Even if we just see the missing numbers, the shifting data on a digital spreadsheet, there are always the folks on the other side of the computer, feeling the real ramification of those numbers. Because the enemy is out there working. And even though the average man might not be the target (although many times we are), no one is immune from the attacks.
Raising Cybersecurity Awareness: 7 Questions to Ask
Cybersecurity is a team effort. It’s no longer solely the responsibility of IT or cybersecurity departments to defend organizations against cyber attack. Cyber criminals can target any one, across all departments and roles, and this means that everyone plays a part in protecting networks, systems and data. We’ve put together seven questions you can ask your IT and cybersecurity teams to initiate crucial conversations about how you can best serve as a line of defense for your employer.
One of the hurdles faced by organizations regarding cybersecurity isn’t just establishing protective measures. It’s also managing the sheer deluge of information regarding security events occurring on any given day. Because of the volume and complexity, businesses often seek out options to simplify the process. One of those options is SIEM, a valuable tool for cybersecurity teams.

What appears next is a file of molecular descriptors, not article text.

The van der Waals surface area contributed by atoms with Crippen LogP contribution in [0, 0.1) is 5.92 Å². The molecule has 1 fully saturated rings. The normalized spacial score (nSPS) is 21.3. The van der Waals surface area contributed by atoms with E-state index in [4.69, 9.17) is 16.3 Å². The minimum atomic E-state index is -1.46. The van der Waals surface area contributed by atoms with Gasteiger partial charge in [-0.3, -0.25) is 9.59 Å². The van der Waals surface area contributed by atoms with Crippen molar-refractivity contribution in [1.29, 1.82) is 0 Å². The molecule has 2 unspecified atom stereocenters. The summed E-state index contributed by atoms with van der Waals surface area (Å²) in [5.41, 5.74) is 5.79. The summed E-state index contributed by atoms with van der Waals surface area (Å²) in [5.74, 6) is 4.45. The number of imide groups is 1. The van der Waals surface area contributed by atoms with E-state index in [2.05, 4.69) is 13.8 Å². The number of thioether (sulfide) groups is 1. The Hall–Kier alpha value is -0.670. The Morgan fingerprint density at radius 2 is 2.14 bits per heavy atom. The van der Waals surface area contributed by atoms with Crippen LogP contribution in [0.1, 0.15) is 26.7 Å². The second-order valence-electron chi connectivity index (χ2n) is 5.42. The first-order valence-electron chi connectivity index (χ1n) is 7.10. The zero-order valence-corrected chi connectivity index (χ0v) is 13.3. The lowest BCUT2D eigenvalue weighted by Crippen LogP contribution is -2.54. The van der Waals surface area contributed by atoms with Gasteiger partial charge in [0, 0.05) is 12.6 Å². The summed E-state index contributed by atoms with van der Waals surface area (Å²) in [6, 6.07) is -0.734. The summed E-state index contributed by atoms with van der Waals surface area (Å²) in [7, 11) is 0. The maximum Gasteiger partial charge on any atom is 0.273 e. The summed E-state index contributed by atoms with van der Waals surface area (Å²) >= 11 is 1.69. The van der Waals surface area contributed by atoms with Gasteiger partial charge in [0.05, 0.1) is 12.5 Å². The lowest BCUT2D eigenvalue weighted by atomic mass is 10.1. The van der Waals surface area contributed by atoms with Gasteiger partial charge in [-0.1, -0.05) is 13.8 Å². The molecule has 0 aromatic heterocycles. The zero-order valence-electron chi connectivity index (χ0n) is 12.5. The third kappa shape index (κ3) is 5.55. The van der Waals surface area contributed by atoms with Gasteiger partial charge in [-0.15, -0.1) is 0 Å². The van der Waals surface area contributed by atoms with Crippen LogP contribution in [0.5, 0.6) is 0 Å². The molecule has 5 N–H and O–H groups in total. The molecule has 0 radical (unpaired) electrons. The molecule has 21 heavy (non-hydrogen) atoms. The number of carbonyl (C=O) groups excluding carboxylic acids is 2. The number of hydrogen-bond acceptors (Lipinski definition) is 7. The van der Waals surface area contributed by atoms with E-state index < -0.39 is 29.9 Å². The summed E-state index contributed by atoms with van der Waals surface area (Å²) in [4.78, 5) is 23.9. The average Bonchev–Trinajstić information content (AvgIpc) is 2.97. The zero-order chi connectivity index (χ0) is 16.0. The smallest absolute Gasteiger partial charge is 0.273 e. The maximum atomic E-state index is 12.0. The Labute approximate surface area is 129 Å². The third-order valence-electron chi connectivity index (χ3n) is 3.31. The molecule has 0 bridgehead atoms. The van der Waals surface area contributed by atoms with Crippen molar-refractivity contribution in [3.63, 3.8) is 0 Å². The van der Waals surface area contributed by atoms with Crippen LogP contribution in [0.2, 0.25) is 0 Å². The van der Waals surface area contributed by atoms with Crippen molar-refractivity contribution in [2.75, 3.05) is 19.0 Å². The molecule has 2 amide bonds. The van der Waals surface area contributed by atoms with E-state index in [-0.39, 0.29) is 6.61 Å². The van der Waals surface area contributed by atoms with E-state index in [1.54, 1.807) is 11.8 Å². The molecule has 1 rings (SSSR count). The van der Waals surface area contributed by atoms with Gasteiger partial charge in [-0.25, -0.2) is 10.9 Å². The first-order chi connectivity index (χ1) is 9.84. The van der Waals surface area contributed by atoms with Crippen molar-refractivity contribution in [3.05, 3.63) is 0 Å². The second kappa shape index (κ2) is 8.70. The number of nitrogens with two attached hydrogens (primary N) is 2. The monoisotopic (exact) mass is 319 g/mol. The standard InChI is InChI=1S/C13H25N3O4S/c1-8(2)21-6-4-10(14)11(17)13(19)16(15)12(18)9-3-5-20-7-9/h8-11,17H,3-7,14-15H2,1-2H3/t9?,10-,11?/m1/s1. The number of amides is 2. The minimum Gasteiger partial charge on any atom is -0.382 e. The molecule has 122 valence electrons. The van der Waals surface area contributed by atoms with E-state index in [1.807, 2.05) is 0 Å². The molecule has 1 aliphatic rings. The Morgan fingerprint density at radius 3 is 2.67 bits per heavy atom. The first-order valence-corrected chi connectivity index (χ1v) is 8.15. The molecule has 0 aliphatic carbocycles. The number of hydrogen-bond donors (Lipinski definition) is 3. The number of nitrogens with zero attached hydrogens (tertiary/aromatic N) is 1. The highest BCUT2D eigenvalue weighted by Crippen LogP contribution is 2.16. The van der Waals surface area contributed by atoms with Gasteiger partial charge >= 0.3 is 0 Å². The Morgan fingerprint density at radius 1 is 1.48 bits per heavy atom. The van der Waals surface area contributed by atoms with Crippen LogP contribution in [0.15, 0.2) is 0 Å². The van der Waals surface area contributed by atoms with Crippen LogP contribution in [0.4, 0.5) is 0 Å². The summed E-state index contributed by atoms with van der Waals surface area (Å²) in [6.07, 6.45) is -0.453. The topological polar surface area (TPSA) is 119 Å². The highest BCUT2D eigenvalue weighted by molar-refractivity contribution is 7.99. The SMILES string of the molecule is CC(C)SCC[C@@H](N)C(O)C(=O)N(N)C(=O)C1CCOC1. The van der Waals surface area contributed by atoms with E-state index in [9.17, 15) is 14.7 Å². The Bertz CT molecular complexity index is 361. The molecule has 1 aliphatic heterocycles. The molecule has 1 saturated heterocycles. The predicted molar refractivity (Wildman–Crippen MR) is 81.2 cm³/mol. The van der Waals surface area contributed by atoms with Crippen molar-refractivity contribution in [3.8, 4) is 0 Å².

In a world where devices of all types are connected to networks, the need to maintain strong cybersecurity is greater than ever. For organizations, particularly those that retain financial and other sensitive company and customer data, cybersecurity is critical, as the results of a network breach could be catastrophic. When developing the cybersecurity strategy, the following five factors are key to ensuring that physical security and other devices provide strong protection to prevent network breaches.
The three steps urged by CISA, MS-ISAC, NGA, and NASCIO are fairly basic security hygiene: run daily backups, train staff on "cybersecurity awareness," and "revisit and refine cyber incident response plans." Unfortunately, these three steps may be beyond the capabilities of the organizations most likely to be hit by ransomware—school districts, government agencies, and small and mid-sized businesses that have IT budgets that place them below the information security poverty line.
Recently, a survey by the Ponemon Institute, sponsored by AttackIQ, unveiled complexity issues and visibility issues in enterprise cybersecurity. In “The Cybersecurity Illusion: The Emperor Has No Clothes,” Ponemon surveyed 577 IT and IT security practitioners in the United States. They discovered that though enterprises spend an average of $18.4 million annually on cybersecurity, data breaches persist.
While some trends, including container security and software defined networking, have seen great interest and adoption, a number of emerging cybersecurity trends fall into an "experimental" category, representing conceptual or early-stage trends with few functional products that have not yet reached widespread adoption. However, these trends have sparked proof-of-concept work, and companies should be on the lookout for their spread in the future.
CIOs and CISOs are increasingly concerned about incident response, automation and threat hunting; conversely, security operations center (SOC) analysts prioritize procedure and policy, monitoring security tools and investigations, according to the Exabeam “2019 State of the SOC Report.”